Technology Road Map Part 2
Researchers Have Successfully Grown Premature Lambs in an Artificial Womb
Researchers have shown it's possible to nurture and protect lambs in late stages of gestation inside an artificial womb; technology which could become a lifesaver for many premature human babies in just a few years. Babies born at or before 25 weeks have quite low survival outcomes, and in the US it is the leading cause of infant mortality and morbidity.
With an artificial womb the babies can continue developing even just a few weeks extra 'growing time' can be the difference between severe health problems and a relatively healthy baby. "These infants have an urgent need for a bridge between the mother's womb and the outside world," says Alan Flake, senior researcher for the study and a foetal surgeon at the CHOP. "If we can develop an extra-uterine system to support growth and organ maturation for only a few weeks, we can dramatically improve outcomes for extremely premature babies." The researchers took eight lambs between 105 to 120 days gestation (the physiological equivalent of 23 to 24 weeks in humans) and placed them inside the artificial womb.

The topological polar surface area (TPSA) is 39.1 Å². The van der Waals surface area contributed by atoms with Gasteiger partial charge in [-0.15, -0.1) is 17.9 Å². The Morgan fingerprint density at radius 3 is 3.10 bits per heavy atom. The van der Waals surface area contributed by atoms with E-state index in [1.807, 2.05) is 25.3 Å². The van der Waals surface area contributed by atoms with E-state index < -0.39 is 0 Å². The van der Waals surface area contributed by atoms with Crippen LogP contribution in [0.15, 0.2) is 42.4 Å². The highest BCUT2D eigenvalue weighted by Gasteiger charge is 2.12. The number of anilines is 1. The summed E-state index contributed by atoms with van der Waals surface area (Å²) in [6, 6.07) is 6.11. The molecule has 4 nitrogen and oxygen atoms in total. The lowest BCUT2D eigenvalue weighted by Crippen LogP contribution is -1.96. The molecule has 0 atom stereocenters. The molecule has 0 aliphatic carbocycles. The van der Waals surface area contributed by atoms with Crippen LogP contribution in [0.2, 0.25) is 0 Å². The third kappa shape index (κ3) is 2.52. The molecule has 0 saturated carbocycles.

The womb itself, a sealed and sterile bag, is filled with an electrolyte solution which acts like amniotic fluid in the uterus. The lamb's own heart pumps the blood through the umbilical cord into a gas exchange machine outside the bag. And at least on the lambs in this study, the artificial womb worked – after just four weeks the lambs' brains and lungs had matured. They had also grown wool and could wiggle, open their eyes, and swallow.
"They've had normal growth. They've had normal lung maturation. They've had normal brain maturation. They've had normal development in every way that we can measure it. Lamb umbilical vessels may not function the same way as human babies do and lambs are also significantly larger than fetuses at that stage of development. Nevertheless, if all goes well, the researchers hope to test the device on premature humans within three to five years.